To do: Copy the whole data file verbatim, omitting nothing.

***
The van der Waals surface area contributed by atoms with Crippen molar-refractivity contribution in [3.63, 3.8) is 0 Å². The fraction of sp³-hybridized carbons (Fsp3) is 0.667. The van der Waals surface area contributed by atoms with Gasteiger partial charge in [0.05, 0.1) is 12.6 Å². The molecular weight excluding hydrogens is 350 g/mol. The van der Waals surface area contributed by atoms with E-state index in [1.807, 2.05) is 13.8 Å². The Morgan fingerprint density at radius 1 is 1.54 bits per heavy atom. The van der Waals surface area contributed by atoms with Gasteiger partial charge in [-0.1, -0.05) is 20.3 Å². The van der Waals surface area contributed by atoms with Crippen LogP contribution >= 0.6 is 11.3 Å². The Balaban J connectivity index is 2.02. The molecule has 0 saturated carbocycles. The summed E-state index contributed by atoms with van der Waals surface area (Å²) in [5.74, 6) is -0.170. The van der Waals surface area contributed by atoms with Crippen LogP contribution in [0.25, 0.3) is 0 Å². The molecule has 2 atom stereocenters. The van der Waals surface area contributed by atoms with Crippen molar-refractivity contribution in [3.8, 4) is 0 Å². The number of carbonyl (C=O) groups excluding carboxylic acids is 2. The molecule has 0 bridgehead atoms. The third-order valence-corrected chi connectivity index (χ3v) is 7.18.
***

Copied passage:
The van der Waals surface area contributed by atoms with Crippen molar-refractivity contribution in [3.63, 3.8) is 0 Å². The fraction of sp³-hybridized carbons (Fsp3) is 0.667. The van der Waals surface area contributed by atoms with Gasteiger partial charge in [0.05, 0.1) is 12.6 Å². The molecular weight excluding hydrogens is 350 g/mol. The van der Waals surface area contributed by atoms with E-state index in [1.807, 2.05) is 13.8 Å². The Morgan fingerprint density at radius 1 is 1.54 bits per heavy atom. The van der Waals surface area contributed by atoms with Gasteiger partial charge in [-0.1, -0.05) is 20.3 Å². The van der Waals surface area contributed by atoms with Crippen LogP contribution >= 0.6 is 11.3 Å². The Balaban J connectivity index is 2.02. The molecule has 0 saturated carbocycles. The summed E-state index contributed by atoms with van der Waals surface area (Å²) in [5.74, 6) is -0.170. The van der Waals surface area contributed by atoms with Crippen LogP contribution in [0.25, 0.3) is 0 Å². The molecule has 2 atom stereocenters. The van der Waals surface area contributed by atoms with Crippen molar-refractivity contribution in [3.8, 4) is 0 Å². The number of carbonyl (C=O) groups excluding carboxylic acids is 2. The molecule has 0 bridgehead atoms. The third-order valence-corrected chi connectivity index (χ3v) is 7.18.